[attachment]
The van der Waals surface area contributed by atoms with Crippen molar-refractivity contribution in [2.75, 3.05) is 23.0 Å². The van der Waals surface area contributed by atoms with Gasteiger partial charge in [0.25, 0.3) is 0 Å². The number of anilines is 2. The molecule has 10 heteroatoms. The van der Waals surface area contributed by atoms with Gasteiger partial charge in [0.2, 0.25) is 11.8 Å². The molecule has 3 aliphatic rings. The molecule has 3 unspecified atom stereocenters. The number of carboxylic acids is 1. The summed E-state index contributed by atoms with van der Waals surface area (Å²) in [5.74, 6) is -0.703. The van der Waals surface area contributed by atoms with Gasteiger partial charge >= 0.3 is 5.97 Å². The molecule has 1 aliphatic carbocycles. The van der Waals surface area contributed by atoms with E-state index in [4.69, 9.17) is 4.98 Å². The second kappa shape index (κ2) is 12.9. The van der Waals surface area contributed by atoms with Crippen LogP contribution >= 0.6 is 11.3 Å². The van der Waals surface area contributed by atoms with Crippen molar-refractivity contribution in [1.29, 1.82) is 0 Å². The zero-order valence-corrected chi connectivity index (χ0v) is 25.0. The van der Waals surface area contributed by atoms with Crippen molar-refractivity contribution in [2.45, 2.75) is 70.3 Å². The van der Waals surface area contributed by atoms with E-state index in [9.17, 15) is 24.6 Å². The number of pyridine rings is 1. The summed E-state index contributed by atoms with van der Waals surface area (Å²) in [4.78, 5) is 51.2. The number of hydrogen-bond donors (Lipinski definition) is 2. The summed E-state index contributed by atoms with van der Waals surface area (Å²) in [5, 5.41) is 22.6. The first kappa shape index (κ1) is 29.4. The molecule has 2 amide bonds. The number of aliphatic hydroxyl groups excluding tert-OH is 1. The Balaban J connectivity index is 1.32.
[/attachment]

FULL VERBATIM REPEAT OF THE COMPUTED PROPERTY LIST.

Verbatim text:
The van der Waals surface area contributed by atoms with Crippen molar-refractivity contribution in [2.75, 3.05) is 23.0 Å². The van der Waals surface area contributed by atoms with Gasteiger partial charge in [0.25, 0.3) is 0 Å². The number of anilines is 2. The molecule has 10 heteroatoms. The van der Waals surface area contributed by atoms with Gasteiger partial charge in [0.2, 0.25) is 11.8 Å². The molecule has 3 aliphatic rings. The molecule has 3 unspecified atom stereocenters. The number of carboxylic acids is 1. The summed E-state index contributed by atoms with van der Waals surface area (Å²) in [5.74, 6) is -0.703. The van der Waals surface area contributed by atoms with Gasteiger partial charge >= 0.3 is 5.97 Å². The molecule has 1 aliphatic carbocycles. The van der Waals surface area contributed by atoms with E-state index in [4.69, 9.17) is 4.98 Å². The second kappa shape index (κ2) is 12.9. The van der Waals surface area contributed by atoms with Crippen LogP contribution >= 0.6 is 11.3 Å². The van der Waals surface area contributed by atoms with Crippen molar-refractivity contribution in [1.29, 1.82) is 0 Å². The zero-order valence-corrected chi connectivity index (χ0v) is 25.0. The van der Waals surface area contributed by atoms with Crippen molar-refractivity contribution in [2.45, 2.75) is 70.3 Å². The van der Waals surface area contributed by atoms with E-state index in [9.17, 15) is 24.6 Å². The number of pyridine rings is 1. The summed E-state index contributed by atoms with van der Waals surface area (Å²) in [4.78, 5) is 51.2. The number of hydrogen-bond donors (Lipinski definition) is 2. The summed E-state index contributed by atoms with van der Waals surface area (Å²) in [5, 5.41) is 22.6. The first kappa shape index (κ1) is 29.4. The molecule has 2 amide bonds. The number of aliphatic hydroxyl groups excluding tert-OH is 1. The Balaban J connectivity index is 1.32.